For the defence enthusiast who would like to take if further, you will of course have purchased books and autobiographies to read and can also access Indian aerospace and defence magazines, such as Vayu (India’s Oldest), Force Magazine, SP’s Publications, etc. There are many more, as you will find while attending Aero India and Def Expo and reading the Show Dailies.

The keen enthusiast will then graduate to western glossies such as Air Forces Monthly, Air International, Combat Aircraft (published in UK/USA) etc or the more trade focussed journals such as Asian Defence Technology, Asian Airlines & Aerospace, Armada, Asia Pacific Defence Review, Australian Aviation (published in SE Asia/APAC etc).

The most highly respected aerospace and defence publications are the older industry institutions such as Flight International (111 years old), Aviation Week and the much-respected Janes Defence Weekly.

These publications often have specialist journalists and access to contributors who have covered the beat for decades and are held to a higher standard of proof, accuracy/authenticity than less specialised publications. Do not expect these publications to be Pro-India or Anti-Pakistan – they call it as they see it.

So, what one knows or more importantly ‘What One Thinks They Know' stems from the type of information he/she is exposed to and a willingness to accept an alternate point of view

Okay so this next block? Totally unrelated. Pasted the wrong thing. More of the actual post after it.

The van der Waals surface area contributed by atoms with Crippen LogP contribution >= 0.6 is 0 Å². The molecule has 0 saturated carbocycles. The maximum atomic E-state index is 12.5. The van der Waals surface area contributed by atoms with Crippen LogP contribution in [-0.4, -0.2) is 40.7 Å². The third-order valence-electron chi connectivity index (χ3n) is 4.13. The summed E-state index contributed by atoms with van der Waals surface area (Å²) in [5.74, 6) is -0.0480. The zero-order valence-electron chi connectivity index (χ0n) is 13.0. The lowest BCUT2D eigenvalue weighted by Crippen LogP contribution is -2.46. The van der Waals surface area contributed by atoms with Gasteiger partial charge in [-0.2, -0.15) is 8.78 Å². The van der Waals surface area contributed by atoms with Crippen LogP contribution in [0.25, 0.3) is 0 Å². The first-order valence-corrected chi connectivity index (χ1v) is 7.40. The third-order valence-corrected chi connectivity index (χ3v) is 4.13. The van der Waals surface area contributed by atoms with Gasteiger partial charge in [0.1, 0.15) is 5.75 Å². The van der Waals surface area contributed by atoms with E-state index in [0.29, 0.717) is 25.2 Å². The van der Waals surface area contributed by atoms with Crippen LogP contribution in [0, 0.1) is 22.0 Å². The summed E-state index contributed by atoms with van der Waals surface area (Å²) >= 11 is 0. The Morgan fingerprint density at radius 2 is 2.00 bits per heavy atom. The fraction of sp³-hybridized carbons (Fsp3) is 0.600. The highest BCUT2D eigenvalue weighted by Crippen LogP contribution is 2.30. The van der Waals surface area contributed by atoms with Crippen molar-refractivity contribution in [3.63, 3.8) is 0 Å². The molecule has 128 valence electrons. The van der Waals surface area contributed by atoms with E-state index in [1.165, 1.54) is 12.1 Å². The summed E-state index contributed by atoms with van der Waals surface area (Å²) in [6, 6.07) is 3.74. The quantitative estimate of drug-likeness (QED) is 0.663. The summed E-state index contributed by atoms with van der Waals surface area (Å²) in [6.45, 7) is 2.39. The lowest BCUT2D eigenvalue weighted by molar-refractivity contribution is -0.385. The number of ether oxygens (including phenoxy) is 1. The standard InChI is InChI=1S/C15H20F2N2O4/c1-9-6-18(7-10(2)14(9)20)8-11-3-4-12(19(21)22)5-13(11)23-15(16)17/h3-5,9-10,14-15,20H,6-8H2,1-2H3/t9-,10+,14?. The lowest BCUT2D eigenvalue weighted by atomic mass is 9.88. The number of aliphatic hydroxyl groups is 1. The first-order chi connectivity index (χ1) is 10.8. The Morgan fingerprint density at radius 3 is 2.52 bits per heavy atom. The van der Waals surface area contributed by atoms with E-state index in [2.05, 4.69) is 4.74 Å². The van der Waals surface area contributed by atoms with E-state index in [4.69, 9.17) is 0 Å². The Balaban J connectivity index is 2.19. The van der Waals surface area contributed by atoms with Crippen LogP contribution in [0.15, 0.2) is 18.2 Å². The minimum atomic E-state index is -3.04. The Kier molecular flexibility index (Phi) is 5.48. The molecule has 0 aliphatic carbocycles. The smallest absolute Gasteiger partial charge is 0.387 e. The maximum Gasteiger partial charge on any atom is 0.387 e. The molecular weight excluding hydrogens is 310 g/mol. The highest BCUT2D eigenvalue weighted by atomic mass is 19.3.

One aspect I can attest to after having the opportunity to travel and interact with the armed forces of various nations, is the sheer professionalism of the Indian armed forces.

Few militaries post WWII have done so much, with so less!

Truly, interacting with armed forces personnel as part of my job is the best part.

PAF Vs IAF?
My interactions with the Pakistan military have been a little odd, while the senior officers (Air Commodores/Group Captains) have been friendly, polite and courteous, the younger lot, seemed a bit cold. My most recent interaction, was a couple of years ago, at the Dubai airshow, where a PAF Pilot I had met in Malaysia, seemed distinctly uneasy but was still courteous and polite.

The Pakistan Air Force (PAF) is certainly an excellent air arm and their pilots are highly professional and well trained. Any adversary, who takes them lightly is making a mistake.

There is no shame in respecting a worthy adversary and preparing in advance to ensure his defeat.

As a much much smaller nation with a hardwired India persecution complex, the armed forces rule Pakistan and are world class in training and capability unlike the Middle Eastern nations. PAF pilots also get to fly the latest aircraft available with Middle East nations so are well versed with the latest in technology.